New Delhi: In a reciprocal move following recent developments, India has opted to expel a high-ranking Canadian diplomat, whose identity remains confidential, granting a five-day timeframe for their departure from Indian soil.
This action follows Canadian Prime Minister Justin Trudeau's recent assertion implicating India in the June assassination of a Khalistani terrorist, Hardeep Singh Nijjar.
Trudeau contended that his government possesses "credible allegations" connecting Nijjar's killing to individuals affiliated with the Indian government. This allegation has significantly intensified tensions between the two nations.
During an emergency parliamentary session, Trudeau stressed the inadmissibility of any foreign government's involvement in the killing of a Canadian citizen on Canadian territory, viewing it as an infringement on sovereignty and at odds with the principles upheld by free, open, and democratic societies.
In response to Trudeau's allegations, India summoned Canadian High Commissioner Cameron MacKay, categorically refuting the claims and expressing profound concern over Canadian political figures openly aligning with these elements.
The Indian government contends that these unverified allegations divert attention from the presence of Khalistani terrorists and extremists who have sought refuge in Canada, presenting an ongoing threat to India's sovereignty and territorial integrity.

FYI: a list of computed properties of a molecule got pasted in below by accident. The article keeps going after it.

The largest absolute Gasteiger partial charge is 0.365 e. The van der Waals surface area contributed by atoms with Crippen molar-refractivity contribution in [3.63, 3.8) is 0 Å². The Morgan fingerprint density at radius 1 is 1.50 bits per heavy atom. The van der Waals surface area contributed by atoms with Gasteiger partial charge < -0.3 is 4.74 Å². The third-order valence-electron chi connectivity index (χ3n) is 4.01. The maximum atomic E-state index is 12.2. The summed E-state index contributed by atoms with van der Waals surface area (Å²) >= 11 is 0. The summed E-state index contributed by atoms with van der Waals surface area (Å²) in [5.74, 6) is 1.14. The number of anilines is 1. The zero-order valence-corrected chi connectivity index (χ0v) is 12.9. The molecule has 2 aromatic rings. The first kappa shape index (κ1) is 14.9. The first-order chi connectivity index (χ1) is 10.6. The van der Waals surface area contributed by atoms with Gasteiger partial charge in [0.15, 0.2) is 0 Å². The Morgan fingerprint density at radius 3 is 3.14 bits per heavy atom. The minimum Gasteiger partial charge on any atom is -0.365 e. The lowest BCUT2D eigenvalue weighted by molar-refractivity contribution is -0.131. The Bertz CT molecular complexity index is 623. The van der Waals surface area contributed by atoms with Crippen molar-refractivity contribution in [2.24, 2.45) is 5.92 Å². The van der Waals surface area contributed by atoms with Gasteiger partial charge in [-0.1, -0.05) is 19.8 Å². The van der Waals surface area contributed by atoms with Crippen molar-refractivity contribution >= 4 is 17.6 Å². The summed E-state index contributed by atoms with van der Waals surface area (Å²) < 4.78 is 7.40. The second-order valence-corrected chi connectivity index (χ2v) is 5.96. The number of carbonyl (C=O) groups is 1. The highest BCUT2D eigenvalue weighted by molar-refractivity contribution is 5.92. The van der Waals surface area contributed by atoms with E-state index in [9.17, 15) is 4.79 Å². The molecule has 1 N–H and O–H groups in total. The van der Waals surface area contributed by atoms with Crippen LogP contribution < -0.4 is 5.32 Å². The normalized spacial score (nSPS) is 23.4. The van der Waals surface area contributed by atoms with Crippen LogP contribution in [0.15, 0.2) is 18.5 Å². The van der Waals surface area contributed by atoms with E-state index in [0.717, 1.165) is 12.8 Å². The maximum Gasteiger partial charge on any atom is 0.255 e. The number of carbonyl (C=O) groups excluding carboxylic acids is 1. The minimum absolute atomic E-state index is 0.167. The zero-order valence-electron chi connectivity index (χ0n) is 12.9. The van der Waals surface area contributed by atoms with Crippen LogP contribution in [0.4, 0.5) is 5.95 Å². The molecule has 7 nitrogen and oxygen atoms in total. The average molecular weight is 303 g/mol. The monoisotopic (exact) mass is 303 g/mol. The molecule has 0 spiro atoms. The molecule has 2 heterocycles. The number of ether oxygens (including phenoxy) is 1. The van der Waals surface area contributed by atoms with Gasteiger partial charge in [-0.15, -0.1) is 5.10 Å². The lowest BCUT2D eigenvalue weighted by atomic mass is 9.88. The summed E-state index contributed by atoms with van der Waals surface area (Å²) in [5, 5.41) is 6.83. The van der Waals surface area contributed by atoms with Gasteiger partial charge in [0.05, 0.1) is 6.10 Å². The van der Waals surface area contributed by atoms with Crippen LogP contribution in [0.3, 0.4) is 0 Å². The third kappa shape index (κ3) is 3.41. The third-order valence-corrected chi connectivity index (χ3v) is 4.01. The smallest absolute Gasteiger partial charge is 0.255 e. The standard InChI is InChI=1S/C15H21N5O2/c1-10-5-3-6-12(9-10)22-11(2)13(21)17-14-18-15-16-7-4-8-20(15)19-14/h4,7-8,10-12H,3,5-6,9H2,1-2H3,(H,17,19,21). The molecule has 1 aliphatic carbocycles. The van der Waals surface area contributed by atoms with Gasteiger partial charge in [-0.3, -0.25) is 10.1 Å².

Highlighting Canada's history of sheltering various illicit activities, such as homicides, human trafficking, and organised crime, the Indian government has called upon Canada to promptly address all "anti-India elements" operating within its borders.
Canada, in its response, has opted not to disclose the identity of the expelled Indian diplomat. Nevertheless, Foreign Minister Melanie Jolie revealed that the individual held the position of head of India's intelligence agency, the Research and Analysis Wing (RAW), in Canada.
At the heart of this dispute lies Hardeep Singh Nijjar, who led the Khalistani Tiger Force and the Canadian arm of Sikhs For Justice (SFJ). Nijjar was fatally shot near a gurdwara in Surrey in June.
Originally hailing from Punjab's Jalandhar, Nijjar had relocated to Canada in 1997 and was wanted in India for his alleged role as the mastermind behind the activities of the Khalistani Tiger Force, designated as a terrorist organisation.
India had previously announced a monetary reward for Nijjar's capture in connection with the murder of a Hindu priest in Jalandhar and his purported involvement in the 2007 cinema bombing in Punjab.
Furthermore, the National Investigation Agency (NIA) was investigating recent attacks on Indian diplomatic missions in Canada, the UK, and the US.Canada has emerged as a significant hub for expatriate Sikhs, raising concerns about the proliferation of extremism in recent years.
In the past few months, Canada has witnessed various Khalistani activities, including protests outside the Indian Embassy and the display of threatening posters targeting Indian diplomats.
Given the escalating diplomatic tensions, Canada has opted to postpone a scheduled trade mission to India, originally slated for October.
This decision comes after Indian Prime Minister Narendra Modi expressed concerns at the G20 summit in Delhi about the surge in secessionist activities and attacks on Indian diplomatic missions by Khalistan supporters in Canada.